Using Jenkins Shared Libraries for Jobs

Jenkins Shared Libraries work great with pipelines, but what about utilizing them for stand alone jobs? Unfortunately there is no easy built-in way to reference your shared library code from a job configuration, but luckily there is an easy workaround.

Use Case

In a typical enterprise environment, you have many data centers that are isolated via firewall rules. This requires us to run any Jenkins job or pipeline on a Jenkins node specific to that environment. So for example, if we had a script that needed to run on a server in a datacenter located in Detroit, we need to make sure that script is executed from a Jenkins node in Detroit, and not, for say, in Chicago.

To accomplish this there is the Groovy Label Assignment Plugin. You can then build a switch statement for server naming conventions to dictate where the job will run. A server/environment parameter is then defined which is passed into this statement to determine the correct Jenkins node to run on. It ends up looking like something like this (where ServerName is the parameter and detroit_node and chicago_node are the node labels):

Although this works, you’ll soon have the same code configured for every job. Any time a new data center is added would require this code to be updated in every job.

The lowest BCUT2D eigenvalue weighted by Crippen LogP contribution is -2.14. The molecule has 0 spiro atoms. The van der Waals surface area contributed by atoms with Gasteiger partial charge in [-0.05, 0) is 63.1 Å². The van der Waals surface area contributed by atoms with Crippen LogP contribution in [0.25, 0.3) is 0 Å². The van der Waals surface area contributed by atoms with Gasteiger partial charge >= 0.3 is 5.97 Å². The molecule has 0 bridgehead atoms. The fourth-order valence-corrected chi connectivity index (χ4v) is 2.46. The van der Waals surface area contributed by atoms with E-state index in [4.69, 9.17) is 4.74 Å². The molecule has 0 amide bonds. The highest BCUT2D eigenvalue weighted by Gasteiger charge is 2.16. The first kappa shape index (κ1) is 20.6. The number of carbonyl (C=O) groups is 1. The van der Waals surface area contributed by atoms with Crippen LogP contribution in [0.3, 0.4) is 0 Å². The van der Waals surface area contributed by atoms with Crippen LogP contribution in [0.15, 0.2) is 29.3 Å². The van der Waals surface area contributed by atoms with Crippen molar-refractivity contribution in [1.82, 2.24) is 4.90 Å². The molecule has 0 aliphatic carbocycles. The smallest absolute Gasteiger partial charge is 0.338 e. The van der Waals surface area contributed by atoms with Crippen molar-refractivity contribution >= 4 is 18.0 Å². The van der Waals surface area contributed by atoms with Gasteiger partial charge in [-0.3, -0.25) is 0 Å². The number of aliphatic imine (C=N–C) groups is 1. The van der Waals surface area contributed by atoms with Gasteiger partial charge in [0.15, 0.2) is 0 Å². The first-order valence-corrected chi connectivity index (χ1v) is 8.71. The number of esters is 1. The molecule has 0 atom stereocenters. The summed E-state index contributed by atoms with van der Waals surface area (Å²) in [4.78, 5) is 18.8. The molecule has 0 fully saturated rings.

Introducing Shared Libraries for Jobs

Assuming you have that same case statement saved in your shared library, how can you call it from the job configuration page? Unlike pipelines, you can’t simply call the function name. However, you simply just need to clone your Shared Library repository somewhere on your master server and wrap it with a couple lines of code. The end result will look like this:

/var/lib/jenkins/JSL/vars/GetNode.Groovy is the path to the script in your Shared Library repo which you cloned to the master.

To ensure that any changes to the source function is refelected immediately, simply update your jenkinsfile on your shared library repo to clone on any push to master.

#!/usr/env/groovy

// Set Branch Name
try{Branch = CHANGE_BRANCH}
catch(e){Branch = BRANCH_NAME}

pipeline {
    
    agent { label '!master' }

// Stages
    stages {
        stage ('Clone JSL') {
            when {
                branch 'master'
            }
            steps {
                // Run job to clone Shared Library repo
                build job: '/sandbox/jsl.clone'
            }
        }
    }
}

A note on DSL

Alternatively you can also use the Job DSL Plugin and keep your entire job configuration stored as code in a github repo. Ultimately that would be preferred solution, but it does come with its own set of challenges outside of configuring jobs via the UI. From my experience I usually use the UI for job configuration for new development, then once the solution is mature, transport it to DSL.